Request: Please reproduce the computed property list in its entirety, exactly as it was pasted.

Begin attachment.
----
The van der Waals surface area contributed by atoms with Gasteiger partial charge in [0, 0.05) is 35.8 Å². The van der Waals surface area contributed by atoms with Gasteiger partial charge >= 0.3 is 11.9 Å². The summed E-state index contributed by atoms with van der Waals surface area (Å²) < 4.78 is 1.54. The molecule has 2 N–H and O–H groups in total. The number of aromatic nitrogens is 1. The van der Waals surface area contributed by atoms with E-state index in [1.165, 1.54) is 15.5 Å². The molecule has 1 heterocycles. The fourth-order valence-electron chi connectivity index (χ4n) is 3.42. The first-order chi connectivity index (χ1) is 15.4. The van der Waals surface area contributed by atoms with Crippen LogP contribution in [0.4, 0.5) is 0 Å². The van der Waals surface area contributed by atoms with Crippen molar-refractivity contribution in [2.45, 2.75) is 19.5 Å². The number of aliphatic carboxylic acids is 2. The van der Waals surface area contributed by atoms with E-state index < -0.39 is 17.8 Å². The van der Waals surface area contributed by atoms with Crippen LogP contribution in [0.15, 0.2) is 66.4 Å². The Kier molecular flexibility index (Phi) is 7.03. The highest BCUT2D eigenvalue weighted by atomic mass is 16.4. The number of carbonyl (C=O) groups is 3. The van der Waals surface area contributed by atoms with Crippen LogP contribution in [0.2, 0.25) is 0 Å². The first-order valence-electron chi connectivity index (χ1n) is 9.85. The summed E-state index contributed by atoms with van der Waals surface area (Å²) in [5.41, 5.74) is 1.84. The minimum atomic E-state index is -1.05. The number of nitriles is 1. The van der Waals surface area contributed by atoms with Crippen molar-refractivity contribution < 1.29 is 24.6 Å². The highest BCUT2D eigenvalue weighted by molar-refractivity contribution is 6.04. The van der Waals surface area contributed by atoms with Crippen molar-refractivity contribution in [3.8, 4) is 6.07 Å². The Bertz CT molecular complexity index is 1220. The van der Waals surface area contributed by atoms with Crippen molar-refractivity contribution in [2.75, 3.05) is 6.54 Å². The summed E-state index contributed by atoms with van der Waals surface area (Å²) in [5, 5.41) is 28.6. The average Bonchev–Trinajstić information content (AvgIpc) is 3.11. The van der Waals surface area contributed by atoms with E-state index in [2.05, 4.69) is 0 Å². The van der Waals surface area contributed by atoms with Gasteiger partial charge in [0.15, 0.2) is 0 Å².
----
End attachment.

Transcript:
The van der Waals surface area contributed by atoms with Gasteiger partial charge in [0, 0.05) is 35.8 Å². The van der Waals surface area contributed by atoms with Gasteiger partial charge >= 0.3 is 11.9 Å². The summed E-state index contributed by atoms with van der Waals surface area (Å²) < 4.78 is 1.54. The molecule has 2 N–H and O–H groups in total. The number of aromatic nitrogens is 1. The van der Waals surface area contributed by atoms with E-state index in [1.165, 1.54) is 15.5 Å². The molecule has 1 heterocycles. The fourth-order valence-electron chi connectivity index (χ4n) is 3.42. The first-order chi connectivity index (χ1) is 15.4. The van der Waals surface area contributed by atoms with Crippen LogP contribution in [0.4, 0.5) is 0 Å². The van der Waals surface area contributed by atoms with Crippen molar-refractivity contribution in [2.45, 2.75) is 19.5 Å². The number of aliphatic carboxylic acids is 2. The van der Waals surface area contributed by atoms with E-state index < -0.39 is 17.8 Å². The van der Waals surface area contributed by atoms with Crippen LogP contribution in [0.15, 0.2) is 66.4 Å². The Kier molecular flexibility index (Phi) is 7.03. The highest BCUT2D eigenvalue weighted by atomic mass is 16.4. The number of carbonyl (C=O) groups is 3. The van der Waals surface area contributed by atoms with Crippen LogP contribution in [0.2, 0.25) is 0 Å². The first-order valence-electron chi connectivity index (χ1n) is 9.85. The summed E-state index contributed by atoms with van der Waals surface area (Å²) in [5.41, 5.74) is 1.84. The minimum atomic E-state index is -1.05. The number of nitriles is 1. The van der Waals surface area contributed by atoms with Crippen molar-refractivity contribution < 1.29 is 24.6 Å². The highest BCUT2D eigenvalue weighted by molar-refractivity contribution is 6.04. The van der Waals surface area contributed by atoms with Crippen molar-refractivity contribution in [3.8, 4) is 6.07 Å². The Bertz CT molecular complexity index is 1220. The van der Waals surface area contributed by atoms with Crippen molar-refractivity contribution in [2.75, 3.05) is 6.54 Å². The summed E-state index contributed by atoms with van der Waals surface area (Å²) in [5, 5.41) is 28.6. The average Bonchev–Trinajstić information content (AvgIpc) is 3.11. The van der Waals surface area contributed by atoms with E-state index in [2.05, 4.69) is 0 Å². The van der Waals surface area contributed by atoms with Gasteiger partial charge in [0.15, 0.2) is 0 Å².